In March 2010, Agnew was admitted into a hospice program.  During that summer, appellee Margaret Alzamora, contacted Ross and told him Agnew wanted to make changes to his estate plan.  She advised  Ross that the residue of Agnew’s Revocable Trust was no longer to be distributed to the three colleges indicated in the 2007 Trust Amendment, but now was to be divided into five equal shares between appellees.

Ross drafted an amendment to the Revocable Trust (the 2010 Trust Amendment), which continued to provide for gifts in the amount of $250,000 to four colleges, but expressly provided that the residue of the assets of the Revocable Trust was to be distributed to appellees.  Ross also drafted a revised Will, which provided various monetary gifts to appellees and their children.

Agnew signed the new will but he did not sign the trust amendment.

To the extent the attorney has drafted testamentary documents, which have been fully executed by the testator, such documents are conclusive evidence the testator intended to benefit the named beneficiaries, and we hold individuals who are named only in unexecuted, consequently invalid documents — such as appellees with respect to the 2010 Trust Amendment — may not claim status as third-party beneficiaries of the legal contract between the testator and his attorney, and may not achieve a legacy through alternate means, such as a breach of contract action. The trial court correctly determined appellees’ claims fail as a matter of law, and the Superior Court erred in reversing that determination.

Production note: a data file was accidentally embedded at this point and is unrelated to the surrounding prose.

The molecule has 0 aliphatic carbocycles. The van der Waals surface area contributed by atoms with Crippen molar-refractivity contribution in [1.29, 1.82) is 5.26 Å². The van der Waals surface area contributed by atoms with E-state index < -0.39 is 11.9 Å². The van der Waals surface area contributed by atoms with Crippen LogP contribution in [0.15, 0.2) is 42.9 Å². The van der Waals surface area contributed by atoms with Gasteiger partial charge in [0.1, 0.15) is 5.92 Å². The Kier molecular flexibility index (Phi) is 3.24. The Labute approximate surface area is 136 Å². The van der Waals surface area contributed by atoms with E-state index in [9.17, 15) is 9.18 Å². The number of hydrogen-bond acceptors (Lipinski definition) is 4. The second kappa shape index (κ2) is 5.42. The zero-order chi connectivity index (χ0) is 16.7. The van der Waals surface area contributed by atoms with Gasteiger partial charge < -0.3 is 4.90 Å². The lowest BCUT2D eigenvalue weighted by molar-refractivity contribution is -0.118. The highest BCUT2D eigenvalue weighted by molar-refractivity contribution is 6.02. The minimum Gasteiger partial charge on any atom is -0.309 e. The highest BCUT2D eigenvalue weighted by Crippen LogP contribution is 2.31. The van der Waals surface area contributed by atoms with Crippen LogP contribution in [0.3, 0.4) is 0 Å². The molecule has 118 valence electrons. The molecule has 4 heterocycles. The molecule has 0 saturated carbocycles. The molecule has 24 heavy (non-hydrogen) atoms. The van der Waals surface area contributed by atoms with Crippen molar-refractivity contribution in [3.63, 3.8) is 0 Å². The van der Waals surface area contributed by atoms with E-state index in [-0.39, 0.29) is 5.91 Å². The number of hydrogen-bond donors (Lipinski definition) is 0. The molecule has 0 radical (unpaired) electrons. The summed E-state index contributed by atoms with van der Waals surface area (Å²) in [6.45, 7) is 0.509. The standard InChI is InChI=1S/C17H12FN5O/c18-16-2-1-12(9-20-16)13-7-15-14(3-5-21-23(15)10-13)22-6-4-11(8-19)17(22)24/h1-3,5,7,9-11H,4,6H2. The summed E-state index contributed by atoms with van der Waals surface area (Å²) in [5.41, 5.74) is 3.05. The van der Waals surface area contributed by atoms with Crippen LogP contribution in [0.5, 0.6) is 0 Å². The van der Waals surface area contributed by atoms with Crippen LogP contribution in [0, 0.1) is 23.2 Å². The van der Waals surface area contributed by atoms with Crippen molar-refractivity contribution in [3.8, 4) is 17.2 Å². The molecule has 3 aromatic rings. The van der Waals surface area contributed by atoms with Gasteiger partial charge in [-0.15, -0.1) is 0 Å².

A Power of Attorney is a very important and useful tool. It is often used in elder care so that the named agent can manage the finances of the principal. While the agent under a power of attorney can do many things, some things are prohibited. For example, an agent under a power of attorney cannot make a will for the principal. Can the agent make a trust?

Under Pennsylvania law, PEF Code Section 5603 an agent’s powers are limited as follows: "(b) Power to create a trust.–A power "to create a trust for my benefit" shall mean that the agent may execute a deed of trust, designating one or more persons (including the agent) as original or successor trustees and transfer to the trust any or all property owned by the principal as the agent may decide, subject to the following conditions: (1) The income and corpus of the trust shall either be distributable to the principal or to the guardian of his estate, or be applied for the principal’s benefit, and upon the principal’s death, any remaining balance of corpus and unexpended income of the trust shall be distributed to the deceased principal’s estate. (2) The deed of trust may be amended or revoked at any time and from time to time, in whole or in part, by the principal or the agent, provided that any such amendment by the agent shall not include any provision which could not be included in the original deed. (c) Power to make additions to an existing trust.–A power "to make additions to an existing trust for my benefit" shall mean that the agent, at any time or times, may add any or all of the property owned by the principal to any trust in existence when the power was created, provided that the terms of such trust relating to the disposition of the income and corpus during the lifetime of the principal are the same as those set forth in subsection (b). The agent and the trust and its beneficiaries shall be answerable as equity and justice may require to the extent that an addition to a trust is inconsistent with prudent estate planning or financial management for the principal or with the known or probable intent of the principal with respect to disposition of his estate."